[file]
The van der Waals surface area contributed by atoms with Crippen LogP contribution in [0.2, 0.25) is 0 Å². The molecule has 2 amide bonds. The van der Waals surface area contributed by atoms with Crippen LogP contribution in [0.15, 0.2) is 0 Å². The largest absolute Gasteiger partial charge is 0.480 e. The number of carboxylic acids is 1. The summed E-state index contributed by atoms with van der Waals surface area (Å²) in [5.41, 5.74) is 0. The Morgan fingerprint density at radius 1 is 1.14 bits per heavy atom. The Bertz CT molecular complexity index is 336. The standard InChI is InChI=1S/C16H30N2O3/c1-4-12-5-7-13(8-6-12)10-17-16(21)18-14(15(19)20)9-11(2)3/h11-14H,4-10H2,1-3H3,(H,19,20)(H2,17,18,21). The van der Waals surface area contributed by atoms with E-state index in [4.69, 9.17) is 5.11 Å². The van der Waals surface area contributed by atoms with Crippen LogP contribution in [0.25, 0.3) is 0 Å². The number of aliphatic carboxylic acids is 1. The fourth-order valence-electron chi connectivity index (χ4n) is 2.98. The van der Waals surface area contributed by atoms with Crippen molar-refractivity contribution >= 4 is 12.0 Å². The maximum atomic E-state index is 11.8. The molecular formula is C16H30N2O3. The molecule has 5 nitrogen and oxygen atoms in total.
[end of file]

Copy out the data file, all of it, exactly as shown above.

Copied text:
The van der Waals surface area contributed by atoms with Crippen LogP contribution in [0.2, 0.25) is 0 Å². The molecule has 2 amide bonds. The van der Waals surface area contributed by atoms with Crippen LogP contribution in [0.15, 0.2) is 0 Å². The largest absolute Gasteiger partial charge is 0.480 e. The number of carboxylic acids is 1. The summed E-state index contributed by atoms with van der Waals surface area (Å²) in [5.41, 5.74) is 0. The Morgan fingerprint density at radius 1 is 1.14 bits per heavy atom. The Bertz CT molecular complexity index is 336. The standard InChI is InChI=1S/C16H30N2O3/c1-4-12-5-7-13(8-6-12)10-17-16(21)18-14(15(19)20)9-11(2)3/h11-14H,4-10H2,1-3H3,(H,19,20)(H2,17,18,21). The van der Waals surface area contributed by atoms with E-state index in [4.69, 9.17) is 5.11 Å². The van der Waals surface area contributed by atoms with Crippen LogP contribution in [0.25, 0.3) is 0 Å². The number of aliphatic carboxylic acids is 1. The fourth-order valence-electron chi connectivity index (χ4n) is 2.98. The van der Waals surface area contributed by atoms with Crippen molar-refractivity contribution >= 4 is 12.0 Å². The maximum atomic E-state index is 11.8. The molecular formula is C16H30N2O3. The molecule has 5 nitrogen and oxygen atoms in total.